The country is now veering dangerously towards a combined political and economic crisis. The IMF talks have hit an impasse over the untargeted subsidies on power and fuel announced by the Prime Minister only four days before the 7th review of the ongoing facility was to begin has cast a pall of uncertainty over the entire program. The talks for the 7th review were scheduled to end on Friday, March 11. But that date came and went without an announcement, and next day reports emerged that the talks have hit an impasse and both sides have agreed to keep talking on Monday. And the same reports said that both sides were far from agreeing on a resolution, with the Fund refusing to continue with the subsidies and the amnesty scheme and the government refusing to withdraw these.
If the talks drag on inconclusively this will become the second time the government has given commitments only to backtrack on them within weeks. The 6th review had ended almost exactly one year ago, with the government committing to withdraw the Covid stimulus and pass key legislation, only to withdraw from the commitments as soon as the funds were released by the IMF. Those talks then dragged on for more than 10 months, with the government announcing a new date for the resumption of the program every few weeks, until February when accession was finally obtained. But the commitments the government had entered into specifically said no more amnesty schemes, no more untargeted subsidies, limiting recourse to State Bank intervention for exchange rate support and aiming for a small primary balance surplus by the end of the fiscal year.
Today almost all these commitments, given only weeks ago, are in doubt and the fund seems to be near the end of its patience. Another inconclusive round of talks that drags on for an extended period of time will not be taken well by the market, or by the country’s creditors. And the impact of this will inevitably land on the exchange rate, potentially fueling another round of exchange rate depreciation which in turn will fuel another round of inflation. The inflationary fire the government is trying to put out with untargeted subsidies was ignited by its zeal to kickstart growth using massive fiscal and monetary stimulus right after the Covid lockdowns were lifted. The fire was aggravated by a global price surge that followed. Today they are trying to stamp out this inflationary fire with tools that will only aggravate the problem rather than mitigate. This is a self-defeating cycle that not only goes against the commitments given by the government to the fund, but also undermines the very macroeconomic stability that it touted as its signature success in the second year of its rule. If continued, this cycle eventually carries the country towards a balance of payments crisis amidst spiraling inflation, a deadly cocktail that will require an even more tough adjustment to bring under control.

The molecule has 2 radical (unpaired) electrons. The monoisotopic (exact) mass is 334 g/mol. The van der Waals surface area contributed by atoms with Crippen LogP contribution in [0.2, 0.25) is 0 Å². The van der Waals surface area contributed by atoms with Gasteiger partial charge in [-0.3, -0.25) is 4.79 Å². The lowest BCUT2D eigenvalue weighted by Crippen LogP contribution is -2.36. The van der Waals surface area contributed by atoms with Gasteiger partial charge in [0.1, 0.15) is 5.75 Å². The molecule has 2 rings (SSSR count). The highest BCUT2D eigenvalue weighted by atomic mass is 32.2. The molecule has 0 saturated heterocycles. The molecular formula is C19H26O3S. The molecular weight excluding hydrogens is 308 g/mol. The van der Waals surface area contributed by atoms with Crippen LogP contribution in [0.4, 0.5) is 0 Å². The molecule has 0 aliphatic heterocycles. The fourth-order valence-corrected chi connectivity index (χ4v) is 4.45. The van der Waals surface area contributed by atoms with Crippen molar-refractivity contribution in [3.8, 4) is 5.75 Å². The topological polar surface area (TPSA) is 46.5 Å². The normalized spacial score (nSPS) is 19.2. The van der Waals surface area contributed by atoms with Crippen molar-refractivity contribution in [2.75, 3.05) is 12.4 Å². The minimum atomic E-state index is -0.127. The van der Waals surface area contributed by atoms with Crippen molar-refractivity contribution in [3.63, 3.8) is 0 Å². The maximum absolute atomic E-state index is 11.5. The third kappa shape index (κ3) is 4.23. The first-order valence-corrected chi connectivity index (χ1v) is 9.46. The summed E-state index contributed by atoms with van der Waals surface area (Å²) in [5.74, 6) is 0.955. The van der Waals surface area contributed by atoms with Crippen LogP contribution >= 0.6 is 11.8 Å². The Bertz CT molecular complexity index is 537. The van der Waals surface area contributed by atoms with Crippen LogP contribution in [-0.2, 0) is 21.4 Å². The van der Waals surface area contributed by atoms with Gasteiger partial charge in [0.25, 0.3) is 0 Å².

What is worrying, and what gives the moment the feel of an impending crisis, is the paralysis that has set in on the political scene at the same time. An embattled and embittered Imran Khan is now increasingly bearing the look of a weak and desperate man, flailing with all high might to hold on to power. He is lashing out at his political foes in language and political moves that smack of desperation. Meanwhile he is running with a very dangerous line in telling the country that his political difficulties have been engineered by western governments to “perpetuate the country’s slavery”. These words are particularly damaging given the deep trade and economic ties Pakistan has with the countries of the western world, but coming after a period when those capitals are already deeply unhappy with Pakistan response to the Russian invasion of Ukraine, they are making a bad situation worse. In the days to come, as the opposition’s challenge in the form of the no-confidence motion draws near, his frenzied state of mind is likely to aggravate and the pressure on him to do whatever he can to hold on to his supporters will grow. In short he is in no mood or state of mind to hear anything about difficult decisions to stabilize a wavering economy, let alone take the decisions necessary to arrest the slide towards crisis.
These twin developments – economic deterioration and political paralysis – can now drive the country towards a serious crisis. To avert this outcome, it would be better for the government to hasten the summoning of the assembly so that the no-confidence can be decided quicker rather than dragging the situation out. Protracted wrangling around the issue will only raise the political temperature and pave the way for the economy to deteriorate further.